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Confidential tours report: the mucky story so far

Radical Manchester, ghosts, tunnels, architecture: you seem to love ‘em

Published on July 6th 2010.

Confidential tours report: the mucky story so far

"I had to have the place blessed by a priest,” said Gerard, the owner of The Angel pub. “There was a young Victorian girl throwing things at me. She was getting violent. A whole shelf came at me on one occasion, cut me bad, I’ve still got the scars.”

As the lead guide on most of the tours, I’m going to be visiting a psychiatrist, see if he or she can make sense of what drives people to want excitement, darkness and wetness. Then I’ll be seeing a doctor to ask if my eyes are getting bigger like Gollum’s, given I’m spending so much time in the dark.

That was one of the spooky curiosities uncovered on a tour of the Northern Quarter’s ghostly tales. Then there was the Shudehill Shouter leaping out and scaring the Confidential readers.

The Angel story got the hairs rising on the back of the neck no matter how sceptical people were – it was so recent and real. The Shouter made readers jump out of their skin or giggle like demented demons. As did the death of Anne Frank, the nurse of the notorious alchemist John Dee. Dee was the Warden of Manchester more than 400 years ago, and in one story he’s said to have raised the devil here.

The tour showed, as they all do that, that everywhere in Manchester the past seems active in the present. We live our lives on the bones of others.

Sometimes literally.

At Angel Meadow in the green space beneath St Michael’s Flags, the new residents of Manchester’s apartment dwelling revolution were enjoying the sun and tucking into barbecues during the ghost tours. They were doing this over cholera pits were thousands still lie interred from the early nineteenth century epidemics. Barbecues. Death pits. “Anyone fancy a rib?”

Still on a less morbid note, the Manchester Confidential tours seem to be going down a storm with readers.

Alison Wilcox said: “I’ve been on ghosts, tunnels, pubs and the April Fool’s tour. They were all really entertaining and great fun. I learnt loads as well.”

Leah Mackay endorsed this: “Loved the ghost tour - very enjoyable (even for someone from Sale who spends her spare time wandering the back streets and alleyways of the Northern Quarter). I'll be attending more of your fascinating tours. Any chance the pub tours will be running again?”

Yeah Leah, we’ll announce some soon.

And if you like all the history and the scene-setting, the placing of Manchester in context so to speak - then you’ll love this Saturday’s Radical Manchester tours, which underline how the city has been so very important in achieving the freedoms we enjoy today. From democratic rights to women’s rights to the rights of vegetables to be eaten, it’s all here.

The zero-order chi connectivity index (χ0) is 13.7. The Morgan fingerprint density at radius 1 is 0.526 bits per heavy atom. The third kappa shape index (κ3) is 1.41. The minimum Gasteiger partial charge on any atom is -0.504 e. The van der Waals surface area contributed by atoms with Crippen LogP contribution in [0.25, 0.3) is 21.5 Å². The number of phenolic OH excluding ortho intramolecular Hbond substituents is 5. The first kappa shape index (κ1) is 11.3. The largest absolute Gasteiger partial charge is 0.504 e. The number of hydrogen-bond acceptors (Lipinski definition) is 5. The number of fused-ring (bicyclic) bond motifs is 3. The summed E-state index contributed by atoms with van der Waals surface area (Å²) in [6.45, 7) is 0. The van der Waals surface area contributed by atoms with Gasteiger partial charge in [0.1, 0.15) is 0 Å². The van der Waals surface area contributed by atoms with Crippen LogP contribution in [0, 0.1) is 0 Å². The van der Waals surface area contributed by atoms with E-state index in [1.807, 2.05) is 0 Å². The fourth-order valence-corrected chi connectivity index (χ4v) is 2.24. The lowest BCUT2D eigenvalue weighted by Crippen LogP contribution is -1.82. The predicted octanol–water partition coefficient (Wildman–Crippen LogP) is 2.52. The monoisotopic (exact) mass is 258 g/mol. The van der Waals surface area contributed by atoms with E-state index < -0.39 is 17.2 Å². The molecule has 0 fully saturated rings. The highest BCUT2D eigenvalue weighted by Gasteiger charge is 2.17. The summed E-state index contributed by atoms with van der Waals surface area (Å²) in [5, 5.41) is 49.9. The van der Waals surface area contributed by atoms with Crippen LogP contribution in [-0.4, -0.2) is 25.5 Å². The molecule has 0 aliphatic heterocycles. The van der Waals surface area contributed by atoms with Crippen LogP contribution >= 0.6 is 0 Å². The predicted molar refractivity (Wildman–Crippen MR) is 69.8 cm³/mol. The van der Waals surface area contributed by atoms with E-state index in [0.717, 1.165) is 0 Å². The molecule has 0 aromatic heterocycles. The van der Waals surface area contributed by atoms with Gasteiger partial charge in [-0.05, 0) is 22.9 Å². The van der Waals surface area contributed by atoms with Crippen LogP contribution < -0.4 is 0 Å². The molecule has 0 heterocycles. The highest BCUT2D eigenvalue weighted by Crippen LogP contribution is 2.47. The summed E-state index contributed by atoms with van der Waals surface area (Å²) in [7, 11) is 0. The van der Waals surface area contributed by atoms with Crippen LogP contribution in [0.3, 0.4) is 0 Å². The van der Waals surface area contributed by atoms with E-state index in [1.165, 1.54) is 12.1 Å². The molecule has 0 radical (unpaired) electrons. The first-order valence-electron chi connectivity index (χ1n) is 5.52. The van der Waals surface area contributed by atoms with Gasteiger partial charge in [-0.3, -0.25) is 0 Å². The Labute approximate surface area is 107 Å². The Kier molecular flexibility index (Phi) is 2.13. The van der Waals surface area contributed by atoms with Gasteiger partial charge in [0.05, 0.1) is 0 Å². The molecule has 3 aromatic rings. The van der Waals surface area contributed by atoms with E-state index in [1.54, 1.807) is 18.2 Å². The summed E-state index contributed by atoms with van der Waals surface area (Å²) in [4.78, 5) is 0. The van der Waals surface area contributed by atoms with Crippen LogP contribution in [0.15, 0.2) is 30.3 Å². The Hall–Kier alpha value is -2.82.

The tunnels tours have been the bestsellers so far. People are mad for them - even if we keep being asked by people booking on them whether the tunnels will be dark, or even more bizarrely if they’ll be underground. That would be a yes to both. Overground tunnel tours just don't seem to have the same edge.

As the lead guide on most of the Confidential tours, I’m going to be visiting a psychiatrist soon. I want to know if he or she can make sense of what drives people to want excitement, darkness and wetness. Then I’ll be seeing a doctor to ask if my eyes are getting bigger like Gollum’s, given I’m spending so much time in the dark.

The secret tunnels tours have been intriguing for readers too. “Bloody hell,” said one guest happily while standing up to his thighs in cold water, “this tour’s a bit different isn’t it? It’s much wetter.”

“It gets dryer,” I said.

“I really don’t mind,” he replied, “it’s great to be seeing bits of the city I never imagined existed.”

It certainly was. And we’ve got more of these tours coming up soon. Although I’m hoping that these won’t include mannequins masquerading as bodies to spice things up. Not that as British folk we didn’t deal with this in a suitable phlegmatic fashion.

“Is that a body?”

“It’s certainly a leg.”

“It’s got a shoe on.”

“Nice shoe.”

“It looks convincingly body-like.”

“Let’s check. No listen it’s hollow.”

“A mannequin then?”

“S’pose, shall we carry on. I’ll pop back later and make sure it isn’t a corpse. Let the police know if it is.”

“Fair enough, where next then?”

Coming up we’ve got more ghost tours, more tunnel tours, a gay and lesbian tour during Pride week, and we’re going to be adding more pub tours; even maybe a ‘dress-up-like-a-dandy-or-a-flapper-and-visit-cocktail-bars tour’. Who knows. In fact, here's an idea, why don't you suggest some themes.

To book on the current programme cclick here.

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